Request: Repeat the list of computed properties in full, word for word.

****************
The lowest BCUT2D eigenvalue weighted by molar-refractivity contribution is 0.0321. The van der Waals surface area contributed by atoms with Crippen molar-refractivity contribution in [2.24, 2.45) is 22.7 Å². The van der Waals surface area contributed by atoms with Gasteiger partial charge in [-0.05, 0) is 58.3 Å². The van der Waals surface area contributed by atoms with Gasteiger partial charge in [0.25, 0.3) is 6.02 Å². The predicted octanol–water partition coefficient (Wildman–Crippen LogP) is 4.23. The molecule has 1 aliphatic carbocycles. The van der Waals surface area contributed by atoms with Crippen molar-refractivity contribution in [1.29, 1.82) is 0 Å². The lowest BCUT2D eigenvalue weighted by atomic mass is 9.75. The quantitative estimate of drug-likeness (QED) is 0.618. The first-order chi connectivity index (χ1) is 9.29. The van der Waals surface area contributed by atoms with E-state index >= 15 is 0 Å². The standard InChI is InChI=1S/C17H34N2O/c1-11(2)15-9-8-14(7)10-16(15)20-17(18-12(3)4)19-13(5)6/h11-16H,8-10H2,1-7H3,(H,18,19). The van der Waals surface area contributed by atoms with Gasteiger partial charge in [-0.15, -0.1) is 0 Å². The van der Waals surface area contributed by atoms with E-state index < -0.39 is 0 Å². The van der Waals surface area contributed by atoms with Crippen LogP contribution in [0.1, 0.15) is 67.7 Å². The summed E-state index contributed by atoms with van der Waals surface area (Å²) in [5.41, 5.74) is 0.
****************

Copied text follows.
The lowest BCUT2D eigenvalue weighted by molar-refractivity contribution is 0.0321. The van der Waals surface area contributed by atoms with Crippen molar-refractivity contribution in [2.24, 2.45) is 22.7 Å². The van der Waals surface area contributed by atoms with Gasteiger partial charge in [-0.05, 0) is 58.3 Å². The van der Waals surface area contributed by atoms with Gasteiger partial charge in [0.25, 0.3) is 6.02 Å². The predicted octanol–water partition coefficient (Wildman–Crippen LogP) is 4.23. The molecule has 1 aliphatic carbocycles. The van der Waals surface area contributed by atoms with Crippen molar-refractivity contribution in [1.29, 1.82) is 0 Å². The lowest BCUT2D eigenvalue weighted by atomic mass is 9.75. The quantitative estimate of drug-likeness (QED) is 0.618. The first-order chi connectivity index (χ1) is 9.29. The van der Waals surface area contributed by atoms with E-state index >= 15 is 0 Å². The standard InChI is InChI=1S/C17H34N2O/c1-11(2)15-9-8-14(7)10-16(15)20-17(18-12(3)4)19-13(5)6/h11-16H,8-10H2,1-7H3,(H,18,19). The van der Waals surface area contributed by atoms with Gasteiger partial charge in [-0.15, -0.1) is 0 Å². The van der Waals surface area contributed by atoms with E-state index < -0.39 is 0 Å². The van der Waals surface area contributed by atoms with Crippen LogP contribution in [0.1, 0.15) is 67.7 Å². The summed E-state index contributed by atoms with van der Waals surface area (Å²) in [5.41, 5.74) is 0.